Unemployment across the nation declined in February to what was probably its lowest level since the recession of 1990-91 got under way. So did Florida's.
The national unemployment rate was 6.5 percent, according to the Labor Department's new system for measuring it, but it is likely that the figure would have been somewhere between a flat 6 percent and 6.2 percent had the old system still been in use. The questions in the now-discarded survey yielded too low an unemployment figure, especially for women.
The decline in the national unemployment rate, compared with January's 6.7 percent _ the January survey was also done with the new questionnaire _ surprised many analysts who had expected little improvement because of February's unusually cold and stormy weather in the Midwest and East.
The weather did apparently contribute to a decline in the average number of hours worked by non-supervisory employees, though it might also mean that employers were finally confident enough of the economic outlook to hire new workers instead of adding overtime, as they have been doing.
Reinforcing the upbeat news from the survey of households, on which the unemployment figure is based, were the figures from the Labor Department's separate compilation of payroll records of businesses and governments.
They showed an increase of 217,000 in the number of people at work, despite a decline of 22,000 jobs in the construction industry, which is always the hardest hit by bad weather.
Employment in manufacturing continued its slow rise, for the fourth straight month, with a modest increase of 12,000 jobs.
For Florida, the unemployment rate registered a large drop from January's 7.5 percent to 5.7 percent.
Because the sample of Florida households is so much smaller than the national sample, a change of about 0.9 percentage points is needed to assure that the reported change is real and not a fluke resulting from the sample.
The decline from January to February clearly met that test, although it does not assure that the size of the indicated change is exactly right.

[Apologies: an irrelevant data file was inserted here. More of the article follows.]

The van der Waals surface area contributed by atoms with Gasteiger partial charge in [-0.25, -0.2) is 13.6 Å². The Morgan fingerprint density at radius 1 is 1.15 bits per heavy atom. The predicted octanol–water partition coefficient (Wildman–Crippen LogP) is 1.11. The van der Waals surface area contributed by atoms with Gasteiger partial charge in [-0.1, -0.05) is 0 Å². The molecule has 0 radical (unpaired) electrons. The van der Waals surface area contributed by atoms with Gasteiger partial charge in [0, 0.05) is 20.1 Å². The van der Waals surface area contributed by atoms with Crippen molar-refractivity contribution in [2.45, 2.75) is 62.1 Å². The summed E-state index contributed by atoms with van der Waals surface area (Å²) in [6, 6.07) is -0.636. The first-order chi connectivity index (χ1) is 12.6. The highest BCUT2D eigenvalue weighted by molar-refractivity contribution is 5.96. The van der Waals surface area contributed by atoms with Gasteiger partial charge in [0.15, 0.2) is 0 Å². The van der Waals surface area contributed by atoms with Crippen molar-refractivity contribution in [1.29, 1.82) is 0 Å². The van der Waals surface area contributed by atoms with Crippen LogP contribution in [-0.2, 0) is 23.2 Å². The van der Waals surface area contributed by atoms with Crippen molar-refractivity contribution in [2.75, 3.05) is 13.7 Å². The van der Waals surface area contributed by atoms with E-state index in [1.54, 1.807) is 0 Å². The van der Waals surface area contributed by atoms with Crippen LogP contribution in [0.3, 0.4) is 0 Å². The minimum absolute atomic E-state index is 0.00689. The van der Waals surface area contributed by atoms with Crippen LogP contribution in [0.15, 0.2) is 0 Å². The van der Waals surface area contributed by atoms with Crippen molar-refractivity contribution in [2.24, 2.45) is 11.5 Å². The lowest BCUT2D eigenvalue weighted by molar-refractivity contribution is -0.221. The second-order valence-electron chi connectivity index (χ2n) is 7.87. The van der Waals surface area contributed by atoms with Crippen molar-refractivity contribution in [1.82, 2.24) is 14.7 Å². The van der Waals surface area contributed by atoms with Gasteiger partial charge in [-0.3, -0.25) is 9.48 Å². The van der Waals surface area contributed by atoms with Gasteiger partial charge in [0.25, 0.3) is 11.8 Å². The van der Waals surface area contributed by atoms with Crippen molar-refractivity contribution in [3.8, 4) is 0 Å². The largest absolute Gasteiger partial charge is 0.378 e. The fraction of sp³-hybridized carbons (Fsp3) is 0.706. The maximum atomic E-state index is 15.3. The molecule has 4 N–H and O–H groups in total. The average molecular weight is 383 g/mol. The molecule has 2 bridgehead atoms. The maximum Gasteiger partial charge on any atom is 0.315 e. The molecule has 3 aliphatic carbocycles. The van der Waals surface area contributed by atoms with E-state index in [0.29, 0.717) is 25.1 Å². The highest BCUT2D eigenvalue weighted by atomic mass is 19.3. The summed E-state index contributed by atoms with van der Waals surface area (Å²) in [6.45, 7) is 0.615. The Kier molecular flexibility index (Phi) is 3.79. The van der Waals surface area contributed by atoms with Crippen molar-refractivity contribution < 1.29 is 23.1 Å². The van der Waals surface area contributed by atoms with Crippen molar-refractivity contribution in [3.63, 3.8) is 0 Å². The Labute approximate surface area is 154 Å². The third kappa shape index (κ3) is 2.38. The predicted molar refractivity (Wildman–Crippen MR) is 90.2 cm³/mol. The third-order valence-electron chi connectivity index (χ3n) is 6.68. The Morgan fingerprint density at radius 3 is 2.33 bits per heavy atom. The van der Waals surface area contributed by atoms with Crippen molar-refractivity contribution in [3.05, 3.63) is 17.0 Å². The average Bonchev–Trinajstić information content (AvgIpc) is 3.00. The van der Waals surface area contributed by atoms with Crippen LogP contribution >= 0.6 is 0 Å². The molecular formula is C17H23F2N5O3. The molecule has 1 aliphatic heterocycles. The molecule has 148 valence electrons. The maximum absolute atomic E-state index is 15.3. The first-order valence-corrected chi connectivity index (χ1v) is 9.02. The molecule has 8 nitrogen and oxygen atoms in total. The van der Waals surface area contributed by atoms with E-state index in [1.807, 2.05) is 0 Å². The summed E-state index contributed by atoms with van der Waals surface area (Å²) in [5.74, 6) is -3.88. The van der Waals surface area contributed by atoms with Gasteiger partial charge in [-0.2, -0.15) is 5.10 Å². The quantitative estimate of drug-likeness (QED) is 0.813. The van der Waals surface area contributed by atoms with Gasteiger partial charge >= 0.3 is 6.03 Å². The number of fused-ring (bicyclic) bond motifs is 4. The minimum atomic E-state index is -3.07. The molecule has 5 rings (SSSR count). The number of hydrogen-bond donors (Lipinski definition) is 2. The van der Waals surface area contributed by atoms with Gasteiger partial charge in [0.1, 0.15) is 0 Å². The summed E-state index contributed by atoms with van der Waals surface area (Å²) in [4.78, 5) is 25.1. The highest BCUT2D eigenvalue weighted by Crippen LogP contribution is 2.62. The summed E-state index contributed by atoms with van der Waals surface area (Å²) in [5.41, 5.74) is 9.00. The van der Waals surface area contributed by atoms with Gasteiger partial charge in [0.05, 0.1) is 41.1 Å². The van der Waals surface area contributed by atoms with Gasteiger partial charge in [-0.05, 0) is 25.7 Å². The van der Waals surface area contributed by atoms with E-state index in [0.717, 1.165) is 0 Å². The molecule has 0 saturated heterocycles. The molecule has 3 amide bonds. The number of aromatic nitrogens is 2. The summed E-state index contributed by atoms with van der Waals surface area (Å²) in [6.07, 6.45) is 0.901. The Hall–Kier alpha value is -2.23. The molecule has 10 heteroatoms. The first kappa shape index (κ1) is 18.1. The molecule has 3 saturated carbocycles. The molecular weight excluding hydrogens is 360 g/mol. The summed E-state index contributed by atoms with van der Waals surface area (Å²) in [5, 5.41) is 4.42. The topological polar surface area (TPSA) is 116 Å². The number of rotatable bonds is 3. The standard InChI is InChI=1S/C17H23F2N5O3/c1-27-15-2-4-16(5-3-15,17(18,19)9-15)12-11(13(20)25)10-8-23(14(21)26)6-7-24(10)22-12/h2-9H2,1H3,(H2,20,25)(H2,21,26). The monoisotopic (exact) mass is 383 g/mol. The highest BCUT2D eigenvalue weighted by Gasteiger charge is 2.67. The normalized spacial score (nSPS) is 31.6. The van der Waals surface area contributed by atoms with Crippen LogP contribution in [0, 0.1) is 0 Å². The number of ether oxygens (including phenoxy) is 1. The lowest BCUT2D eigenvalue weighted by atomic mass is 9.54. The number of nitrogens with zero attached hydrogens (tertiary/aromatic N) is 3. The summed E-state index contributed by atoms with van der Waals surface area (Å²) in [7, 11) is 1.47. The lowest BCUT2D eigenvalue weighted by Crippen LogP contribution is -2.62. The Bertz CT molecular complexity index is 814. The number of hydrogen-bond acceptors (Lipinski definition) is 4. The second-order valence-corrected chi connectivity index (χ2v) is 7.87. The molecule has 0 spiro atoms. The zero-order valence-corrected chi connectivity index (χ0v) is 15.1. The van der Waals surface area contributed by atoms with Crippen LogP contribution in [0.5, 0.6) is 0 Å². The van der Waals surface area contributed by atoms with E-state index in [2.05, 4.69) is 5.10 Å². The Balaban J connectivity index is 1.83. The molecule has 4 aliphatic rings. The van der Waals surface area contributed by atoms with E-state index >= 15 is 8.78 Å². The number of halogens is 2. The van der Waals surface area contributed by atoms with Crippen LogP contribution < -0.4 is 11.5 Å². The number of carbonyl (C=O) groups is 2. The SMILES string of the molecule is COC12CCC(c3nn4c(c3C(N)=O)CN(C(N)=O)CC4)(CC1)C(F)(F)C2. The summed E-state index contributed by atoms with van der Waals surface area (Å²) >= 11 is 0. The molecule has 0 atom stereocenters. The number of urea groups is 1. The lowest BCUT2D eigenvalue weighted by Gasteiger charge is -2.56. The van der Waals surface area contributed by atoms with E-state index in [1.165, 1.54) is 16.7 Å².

For Florida, as for the nation, the new questionnaire means that comparisons with earlier periods are chancy. But it appeared likely that unemployment in the state was lower than it had been since the recession first took hold of Florida's economy.
Some economists saw less than a robust advance in the February numbers.
Among them was Robert G. Dederick of Chicago-based Northern Trust Co. who noted that the average monthly increase in the number of jobs on business and government payrolls in January and February combined, at 145,000, was significantly below the monthly average of 180,000 in the last quarter of last year.
The financial markets apparently disagreed. Stock prices rose. Bond prices declined, which means that interest rates rose, a movement that is interpreted as a sign the bond market felt the jobs report was so strong that inflation may shortly be a threat.
There was no sign of that in a separate Labor Department report on average hourly wages, which showed almost no increase.
Still another government statistic, the Commerce Department's compilation of a dozen different statistics known as the Index of Leading Economic Indicators, rose 0.3 percent in January. It was the sixth straight month of rise in the index. _ Information from the Associated Press was included in this report.